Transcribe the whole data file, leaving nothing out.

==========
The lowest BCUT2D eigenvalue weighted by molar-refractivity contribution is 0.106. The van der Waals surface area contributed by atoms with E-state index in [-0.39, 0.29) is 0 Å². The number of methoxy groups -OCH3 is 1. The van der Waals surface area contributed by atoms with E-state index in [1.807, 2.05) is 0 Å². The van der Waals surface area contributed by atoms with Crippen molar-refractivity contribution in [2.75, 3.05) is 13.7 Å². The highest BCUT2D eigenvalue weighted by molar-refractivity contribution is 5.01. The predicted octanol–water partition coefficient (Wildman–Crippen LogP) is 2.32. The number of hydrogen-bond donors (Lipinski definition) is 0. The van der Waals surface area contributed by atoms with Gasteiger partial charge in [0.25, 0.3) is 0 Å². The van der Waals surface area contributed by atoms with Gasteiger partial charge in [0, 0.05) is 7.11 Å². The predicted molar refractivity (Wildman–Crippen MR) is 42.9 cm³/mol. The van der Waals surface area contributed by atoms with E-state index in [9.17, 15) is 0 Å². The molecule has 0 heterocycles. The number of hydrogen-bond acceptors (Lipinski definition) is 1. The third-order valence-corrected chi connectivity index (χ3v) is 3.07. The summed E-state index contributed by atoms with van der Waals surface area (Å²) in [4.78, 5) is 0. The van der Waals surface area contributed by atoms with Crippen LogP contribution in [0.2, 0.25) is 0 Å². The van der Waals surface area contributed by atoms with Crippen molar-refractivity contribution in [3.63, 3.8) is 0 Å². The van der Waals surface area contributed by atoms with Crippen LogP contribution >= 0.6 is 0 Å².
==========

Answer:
The lowest BCUT2D eigenvalue weighted by molar-refractivity contribution is 0.106. The van der Waals surface area contributed by atoms with E-state index in [-0.39, 0.29) is 0 Å². The number of methoxy groups -OCH3 is 1. The van der Waals surface area contributed by atoms with E-state index in [1.807, 2.05) is 0 Å². The van der Waals surface area contributed by atoms with Crippen molar-refractivity contribution in [2.75, 3.05) is 13.7 Å². The highest BCUT2D eigenvalue weighted by molar-refractivity contribution is 5.01. The predicted octanol–water partition coefficient (Wildman–Crippen LogP) is 2.32. The number of hydrogen-bond donors (Lipinski definition) is 0. The van der Waals surface area contributed by atoms with Gasteiger partial charge in [0.25, 0.3) is 0 Å². The van der Waals surface area contributed by atoms with Gasteiger partial charge in [0, 0.05) is 7.11 Å². The predicted molar refractivity (Wildman–Crippen MR) is 42.9 cm³/mol. The van der Waals surface area contributed by atoms with E-state index in [9.17, 15) is 0 Å². The molecule has 0 heterocycles. The number of hydrogen-bond acceptors (Lipinski definition) is 1. The third-order valence-corrected chi connectivity index (χ3v) is 3.07. The summed E-state index contributed by atoms with van der Waals surface area (Å²) in [4.78, 5) is 0. The van der Waals surface area contributed by atoms with Crippen LogP contribution in [0.2, 0.25) is 0 Å². The van der Waals surface area contributed by atoms with Crippen molar-refractivity contribution in [3.63, 3.8) is 0 Å². The van der Waals surface area contributed by atoms with Crippen LogP contribution >= 0.6 is 0 Å².